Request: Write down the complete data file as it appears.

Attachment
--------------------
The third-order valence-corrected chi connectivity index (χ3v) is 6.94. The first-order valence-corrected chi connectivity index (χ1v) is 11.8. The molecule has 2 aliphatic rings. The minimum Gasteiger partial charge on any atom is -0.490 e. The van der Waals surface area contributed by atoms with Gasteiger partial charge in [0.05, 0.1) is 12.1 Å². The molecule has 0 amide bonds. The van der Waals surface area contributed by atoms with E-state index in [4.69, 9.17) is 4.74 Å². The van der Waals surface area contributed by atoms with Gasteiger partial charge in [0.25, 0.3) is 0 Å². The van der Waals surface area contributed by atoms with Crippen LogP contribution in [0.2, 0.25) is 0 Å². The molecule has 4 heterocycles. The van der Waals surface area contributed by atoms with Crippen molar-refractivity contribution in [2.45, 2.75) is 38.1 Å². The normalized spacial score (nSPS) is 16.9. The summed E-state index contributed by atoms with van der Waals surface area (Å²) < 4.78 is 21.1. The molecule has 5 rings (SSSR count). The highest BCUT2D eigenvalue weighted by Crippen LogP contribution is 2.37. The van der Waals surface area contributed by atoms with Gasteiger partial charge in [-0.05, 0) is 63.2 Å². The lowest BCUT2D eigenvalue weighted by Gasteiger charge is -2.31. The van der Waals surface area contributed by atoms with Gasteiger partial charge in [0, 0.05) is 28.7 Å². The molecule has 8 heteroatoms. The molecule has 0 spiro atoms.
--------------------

The third-order valence-corrected chi connectivity index (χ3v) is 6.94. The first-order valence-corrected chi connectivity index (χ1v) is 11.8. The molecule has 2 aliphatic rings. The minimum Gasteiger partial charge on any atom is -0.490 e. The van der Waals surface area contributed by atoms with Gasteiger partial charge in [0.05, 0.1) is 12.1 Å². The molecule has 0 amide bonds. The van der Waals surface area contributed by atoms with E-state index in [4.69, 9.17) is 4.74 Å². The van der Waals surface area contributed by atoms with Gasteiger partial charge in [0.25, 0.3) is 0 Å². The van der Waals surface area contributed by atoms with Crippen LogP contribution in [0.2, 0.25) is 0 Å². The molecule has 4 heterocycles. The van der Waals surface area contributed by atoms with Crippen molar-refractivity contribution in [2.45, 2.75) is 38.1 Å². The normalized spacial score (nSPS) is 16.9. The summed E-state index contributed by atoms with van der Waals surface area (Å²) < 4.78 is 21.1. The molecule has 5 rings (SSSR count). The highest BCUT2D eigenvalue weighted by Crippen LogP contribution is 2.37. The van der Waals surface area contributed by atoms with Gasteiger partial charge in [-0.05, 0) is 63.2 Å². The lowest BCUT2D eigenvalue weighted by Gasteiger charge is -2.31. The van der Waals surface area contributed by atoms with Gasteiger partial charge in [0, 0.05) is 28.7 Å². The molecule has 8 heteroatoms. The molecule has 0 spiro atoms.